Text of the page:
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Has anyone raised a service puppy?


mommyoffive
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We raised at least 5 service dogs when I was a kid. I loved the experience--we got to take the dogs everywhere (the mall, the movies(!), the grocery store). This was the early 80's, before dogs were generally allowed in public places like they are now, so it felt thrilling and special. We got to answer tons of questions about the dogs and the program, and even as a young kid I knew we were doing something really meaningful.

 

Giving the dogs up--graduating them--was hard, of course, but soooo worth it. Knowing we had a direct impact in helping the quality of life and safety for the dogs' new owners was a lesson I've never forgotten.

 

I highly, highly recommend taking on an experience like this if you have the means, space and time to do so.

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We raised at least 5 service dogs when I was a kid. I loved the experience--we got to take the dogs everywhere (the mall, the movies(!), the grocery store). This was the early 80's, before dogs were generally allowed in public places like they are now, so it felt thrilling and special. We got to answer tons of questions about the dogs and the program, and even as a young kid I knew we were doing something really meaningful.

 

Giving the dogs up--graduating them--was hard, of course, but soooo worth it. Knowing we had a direct impact in helping the quality of life and safety for the dogs' new owners was a lesson I've never forgotten.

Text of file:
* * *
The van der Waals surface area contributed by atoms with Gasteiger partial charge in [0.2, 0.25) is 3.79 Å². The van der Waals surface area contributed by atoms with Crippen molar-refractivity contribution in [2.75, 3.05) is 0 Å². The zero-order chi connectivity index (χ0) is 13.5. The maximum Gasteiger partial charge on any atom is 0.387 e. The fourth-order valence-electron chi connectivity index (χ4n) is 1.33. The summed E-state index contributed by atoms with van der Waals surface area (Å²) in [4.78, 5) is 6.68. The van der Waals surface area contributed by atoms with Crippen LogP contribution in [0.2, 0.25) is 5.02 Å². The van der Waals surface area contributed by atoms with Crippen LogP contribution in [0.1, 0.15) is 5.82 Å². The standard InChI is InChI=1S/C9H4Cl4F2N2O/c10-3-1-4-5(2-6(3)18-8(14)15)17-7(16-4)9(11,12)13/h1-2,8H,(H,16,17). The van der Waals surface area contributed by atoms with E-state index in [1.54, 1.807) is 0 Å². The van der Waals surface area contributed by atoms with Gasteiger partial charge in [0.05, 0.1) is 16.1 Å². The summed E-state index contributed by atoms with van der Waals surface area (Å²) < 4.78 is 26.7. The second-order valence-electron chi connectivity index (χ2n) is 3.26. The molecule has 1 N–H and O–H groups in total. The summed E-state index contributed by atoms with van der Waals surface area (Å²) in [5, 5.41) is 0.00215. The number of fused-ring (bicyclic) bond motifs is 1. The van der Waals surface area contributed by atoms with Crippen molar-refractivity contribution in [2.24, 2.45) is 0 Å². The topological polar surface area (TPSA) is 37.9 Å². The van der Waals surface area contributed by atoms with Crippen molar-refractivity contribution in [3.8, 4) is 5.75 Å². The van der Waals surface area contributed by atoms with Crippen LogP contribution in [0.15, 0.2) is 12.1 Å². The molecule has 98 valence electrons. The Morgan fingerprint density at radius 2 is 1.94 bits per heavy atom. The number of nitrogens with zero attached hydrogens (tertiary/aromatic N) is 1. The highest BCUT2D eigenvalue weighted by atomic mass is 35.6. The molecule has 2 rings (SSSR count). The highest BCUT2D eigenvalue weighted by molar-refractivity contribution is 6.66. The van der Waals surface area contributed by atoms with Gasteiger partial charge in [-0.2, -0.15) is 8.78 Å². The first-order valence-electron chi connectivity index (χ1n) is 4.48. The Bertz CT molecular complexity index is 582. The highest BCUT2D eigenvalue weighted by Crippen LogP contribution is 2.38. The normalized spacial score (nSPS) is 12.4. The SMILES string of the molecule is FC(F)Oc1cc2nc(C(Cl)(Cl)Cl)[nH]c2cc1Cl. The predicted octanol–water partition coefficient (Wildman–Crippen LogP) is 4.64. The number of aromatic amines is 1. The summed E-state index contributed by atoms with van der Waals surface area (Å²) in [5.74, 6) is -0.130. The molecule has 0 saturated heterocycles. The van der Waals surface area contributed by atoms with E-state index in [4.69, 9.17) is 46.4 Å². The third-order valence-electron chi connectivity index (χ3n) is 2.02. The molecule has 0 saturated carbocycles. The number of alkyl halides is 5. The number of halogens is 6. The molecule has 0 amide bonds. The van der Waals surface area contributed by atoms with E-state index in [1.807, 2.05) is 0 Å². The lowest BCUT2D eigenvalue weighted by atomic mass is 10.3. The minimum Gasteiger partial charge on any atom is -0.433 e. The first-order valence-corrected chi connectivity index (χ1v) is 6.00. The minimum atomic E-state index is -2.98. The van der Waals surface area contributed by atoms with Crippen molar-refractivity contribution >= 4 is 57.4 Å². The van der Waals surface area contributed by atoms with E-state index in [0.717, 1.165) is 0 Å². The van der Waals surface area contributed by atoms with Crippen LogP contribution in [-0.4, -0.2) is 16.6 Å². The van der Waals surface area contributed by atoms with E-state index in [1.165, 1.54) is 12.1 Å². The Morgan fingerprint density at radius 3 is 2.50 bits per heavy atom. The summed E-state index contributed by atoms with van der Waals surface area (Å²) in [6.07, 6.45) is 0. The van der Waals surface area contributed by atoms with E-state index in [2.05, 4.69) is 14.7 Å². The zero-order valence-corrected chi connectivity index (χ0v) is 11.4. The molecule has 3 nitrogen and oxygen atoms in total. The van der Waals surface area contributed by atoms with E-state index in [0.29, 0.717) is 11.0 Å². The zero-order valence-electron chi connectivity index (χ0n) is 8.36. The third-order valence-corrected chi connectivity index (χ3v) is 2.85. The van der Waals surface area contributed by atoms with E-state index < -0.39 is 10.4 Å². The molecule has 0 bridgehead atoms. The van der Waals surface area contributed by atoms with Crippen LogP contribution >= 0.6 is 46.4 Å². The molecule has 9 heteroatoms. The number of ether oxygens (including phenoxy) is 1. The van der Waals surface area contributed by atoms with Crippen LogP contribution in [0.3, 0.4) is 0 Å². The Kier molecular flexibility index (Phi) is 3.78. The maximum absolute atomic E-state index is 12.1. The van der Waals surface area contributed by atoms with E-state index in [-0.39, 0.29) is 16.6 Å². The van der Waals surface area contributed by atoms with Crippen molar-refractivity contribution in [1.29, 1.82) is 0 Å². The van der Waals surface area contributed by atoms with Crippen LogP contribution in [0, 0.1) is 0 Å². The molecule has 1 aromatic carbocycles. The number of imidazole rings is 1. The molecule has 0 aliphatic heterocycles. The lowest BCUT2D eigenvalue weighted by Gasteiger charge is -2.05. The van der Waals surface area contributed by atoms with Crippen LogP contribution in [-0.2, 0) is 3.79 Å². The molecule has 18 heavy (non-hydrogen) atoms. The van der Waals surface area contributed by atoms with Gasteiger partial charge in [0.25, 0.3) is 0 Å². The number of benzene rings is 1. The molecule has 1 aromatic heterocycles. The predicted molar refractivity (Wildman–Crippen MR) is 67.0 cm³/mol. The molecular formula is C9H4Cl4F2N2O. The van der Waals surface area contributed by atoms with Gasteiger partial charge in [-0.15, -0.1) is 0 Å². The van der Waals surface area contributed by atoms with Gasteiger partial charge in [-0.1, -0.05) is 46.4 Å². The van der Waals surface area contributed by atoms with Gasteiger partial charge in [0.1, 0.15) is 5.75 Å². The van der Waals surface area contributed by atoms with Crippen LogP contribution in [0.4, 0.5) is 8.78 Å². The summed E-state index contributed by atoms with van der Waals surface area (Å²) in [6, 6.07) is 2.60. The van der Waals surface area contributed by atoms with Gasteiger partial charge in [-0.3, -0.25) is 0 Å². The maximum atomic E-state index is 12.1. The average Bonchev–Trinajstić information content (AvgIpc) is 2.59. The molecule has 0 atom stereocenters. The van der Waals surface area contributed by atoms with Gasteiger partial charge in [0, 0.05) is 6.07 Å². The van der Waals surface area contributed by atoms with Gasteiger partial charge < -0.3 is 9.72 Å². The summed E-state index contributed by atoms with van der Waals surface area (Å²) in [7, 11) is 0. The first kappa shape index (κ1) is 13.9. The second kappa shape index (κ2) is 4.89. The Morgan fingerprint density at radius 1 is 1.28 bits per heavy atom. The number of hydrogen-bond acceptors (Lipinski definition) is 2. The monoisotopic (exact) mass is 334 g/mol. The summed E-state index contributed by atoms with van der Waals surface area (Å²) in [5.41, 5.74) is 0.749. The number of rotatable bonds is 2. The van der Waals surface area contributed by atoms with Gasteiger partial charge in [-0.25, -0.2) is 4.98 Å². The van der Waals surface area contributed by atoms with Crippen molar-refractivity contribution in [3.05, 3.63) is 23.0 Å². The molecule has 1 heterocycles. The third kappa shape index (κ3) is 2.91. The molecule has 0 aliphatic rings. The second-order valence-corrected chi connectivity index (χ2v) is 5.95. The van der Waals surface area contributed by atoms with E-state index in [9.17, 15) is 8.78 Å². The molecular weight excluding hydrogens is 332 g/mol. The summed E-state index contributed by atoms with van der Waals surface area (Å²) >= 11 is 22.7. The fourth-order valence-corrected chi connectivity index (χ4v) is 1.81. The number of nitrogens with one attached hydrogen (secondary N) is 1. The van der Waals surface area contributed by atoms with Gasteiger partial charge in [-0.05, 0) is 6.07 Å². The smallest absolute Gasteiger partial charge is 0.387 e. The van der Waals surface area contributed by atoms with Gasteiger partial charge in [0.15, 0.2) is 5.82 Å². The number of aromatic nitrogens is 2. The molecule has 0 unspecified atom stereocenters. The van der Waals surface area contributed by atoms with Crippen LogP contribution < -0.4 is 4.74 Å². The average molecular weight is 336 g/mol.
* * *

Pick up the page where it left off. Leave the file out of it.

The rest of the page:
I highly, highly recommend taking on an experience like this if you have the means, space and time to do so.

I would appreciate any names of reputable organizations to work with that y'all could share.

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We've been "Puppy Walkers" for two dogs, and are currently long-term boarding a male dog for the association's breeding program (Canadian Guide Dogs for the Blind). We have had a lab and a German Shepherd puppy, and our breeding guy is a Standard Poodle. We also do short-term boarding for dogs for the association (anywhere from 5 days to 5 months). The Puppy Walker program uses volunteers to foster dogs from ages 8 weeks to about 2 years, gradually preparing them for the formal service dog training. I prefer being a breeder dog foster mom, as you keep the dog longer and the time commitment and expectations are much less demanding.

 

As a "Puppy Walker" the main goal is to socialize the dog, not provide the formal service dog training, but even so there is a lot of training work required. We had weekly obedience classes, and our Puppy Walker supervisor met with us at least twice a month. The things you do with the puppy evolve throughout the time you have them. If they are very young (e.g., 8 weeks) they haven't had all their shots so you don't bring them anywhere. You gradually, over the next 18 - 24 months, start bringing them more and more places, starting with the local neighbourhood, and eventually into buildings and on public transportation. It takes months and months to work up to this, and the supervisor is responsible for leading you through it all.